TitleGlycinebetaine enhances the tolerance of tomato plants to high temperature during germination of seeds and growth of seedlings.
Publication TypeJournal Article
Year of Publication2011
AuthorsLi, S, Li, F, Wang, J, Zhang, W, Meng, Q, Chen, THH, Murata, N, Yang, X
JournalPlant Cell Environ
Volume34
Issue11
Pagination1931-43
Date Published2011 Nov
ISSN1365-3040
KeywordsAdaptation, Physiological, Alcohol Oxidoreductases, Arthrobacter, Betaine, Gene Expression Regulation, Plant, Germination, Hot Temperature, HSP70 Heat-Shock Proteins, Lycopersicon esculentum, Plants, Genetically Modified, Repressor Proteins, RNA, Messenger, Seedlings, Seeds, Transformation, Genetic, Transgenes
Abstract

Tomato (Lycopersicon esculentum cv. 'Moneymaker') was transformed with a codA gene, from Arthrobacter globiformis, for choline oxidase that had been modified to allow targeting to both chloroplasts and the cytosol. Glycinebetaine (GB) accumulated in seeds of transformed plants up to 1 ┬Ámol g(-1) dry weight (DW), while no detectable GB was found in wild-type (WT) seeds. The codA-transgenic seeds germinated faster and at higher frequency than WT seeds with high temperature treatment. After heat stress, levels of expression of a mitochondrial small heat-shock protein (MT-sHSP), heat-shock protein 70 (HSP70) and heat-shock cognate 70 (HSC70) were higher in transgenic seeds than in WT seeds during heat stress, and the accumulation of HSP70 was more prominent in codA-transgenic seeds than in WT seeds. Addition of GB to the germination medium or imbibition of seeds in a solution of GB enhanced the tolerance of WT seeds to high temperatures. WT seeds treated with exogenous GB also expressed heat-shock genes at elevated levels and accumulated more HSP70 than controls. Our results suggest that GB, either applied exogenously or accumulated in vivo in codA-transgenic seeds, enhanced the expression of heat-shock genes in and improved the tolerance to high temperature of tomato seeds during germination.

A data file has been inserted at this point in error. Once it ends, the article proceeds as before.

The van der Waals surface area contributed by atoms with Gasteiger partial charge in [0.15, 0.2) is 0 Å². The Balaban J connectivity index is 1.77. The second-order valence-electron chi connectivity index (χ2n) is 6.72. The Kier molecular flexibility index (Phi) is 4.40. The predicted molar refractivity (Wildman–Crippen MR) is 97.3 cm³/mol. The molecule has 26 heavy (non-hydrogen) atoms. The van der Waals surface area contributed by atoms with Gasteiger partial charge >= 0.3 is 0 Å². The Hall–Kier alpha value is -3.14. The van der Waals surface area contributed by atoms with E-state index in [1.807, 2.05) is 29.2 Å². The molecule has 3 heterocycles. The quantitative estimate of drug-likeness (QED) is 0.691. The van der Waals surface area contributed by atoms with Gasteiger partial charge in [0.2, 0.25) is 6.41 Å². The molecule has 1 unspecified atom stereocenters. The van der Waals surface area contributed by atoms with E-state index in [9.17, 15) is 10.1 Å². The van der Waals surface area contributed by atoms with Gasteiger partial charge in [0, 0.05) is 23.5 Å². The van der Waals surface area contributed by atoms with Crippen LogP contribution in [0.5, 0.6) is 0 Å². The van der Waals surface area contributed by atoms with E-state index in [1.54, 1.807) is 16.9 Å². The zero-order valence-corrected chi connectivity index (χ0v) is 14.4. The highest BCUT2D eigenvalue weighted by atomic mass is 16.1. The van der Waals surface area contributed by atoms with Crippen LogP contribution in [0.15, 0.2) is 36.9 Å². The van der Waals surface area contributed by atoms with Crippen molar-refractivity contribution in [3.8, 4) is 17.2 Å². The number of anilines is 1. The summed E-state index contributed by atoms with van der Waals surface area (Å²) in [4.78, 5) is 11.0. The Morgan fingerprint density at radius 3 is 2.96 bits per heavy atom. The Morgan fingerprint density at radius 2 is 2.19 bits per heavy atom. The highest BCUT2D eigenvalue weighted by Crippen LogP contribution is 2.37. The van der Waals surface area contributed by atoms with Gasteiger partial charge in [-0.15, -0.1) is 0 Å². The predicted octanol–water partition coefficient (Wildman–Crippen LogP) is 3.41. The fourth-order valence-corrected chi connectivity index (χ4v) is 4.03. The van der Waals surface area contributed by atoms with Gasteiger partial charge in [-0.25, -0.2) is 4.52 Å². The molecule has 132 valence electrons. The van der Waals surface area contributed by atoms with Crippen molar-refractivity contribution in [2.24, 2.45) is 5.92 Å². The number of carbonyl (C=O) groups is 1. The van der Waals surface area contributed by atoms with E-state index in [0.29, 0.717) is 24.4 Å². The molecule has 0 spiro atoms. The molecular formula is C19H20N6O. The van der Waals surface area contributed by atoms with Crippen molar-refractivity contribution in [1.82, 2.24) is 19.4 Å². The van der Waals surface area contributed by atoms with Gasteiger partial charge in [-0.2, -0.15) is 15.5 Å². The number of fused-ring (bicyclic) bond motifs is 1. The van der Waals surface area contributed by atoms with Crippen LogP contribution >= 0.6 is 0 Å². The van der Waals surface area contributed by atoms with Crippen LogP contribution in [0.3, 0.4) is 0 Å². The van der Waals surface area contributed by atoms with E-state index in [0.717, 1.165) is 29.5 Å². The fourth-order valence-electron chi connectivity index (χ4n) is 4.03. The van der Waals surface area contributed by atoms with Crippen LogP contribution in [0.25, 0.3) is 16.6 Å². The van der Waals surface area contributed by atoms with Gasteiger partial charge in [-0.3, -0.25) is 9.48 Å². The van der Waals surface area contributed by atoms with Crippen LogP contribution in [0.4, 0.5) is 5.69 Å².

DOI10.1111/j.1365-3040.2011.02389.x
Alternate JournalPlant Cell Environ.
PubMed ID21711358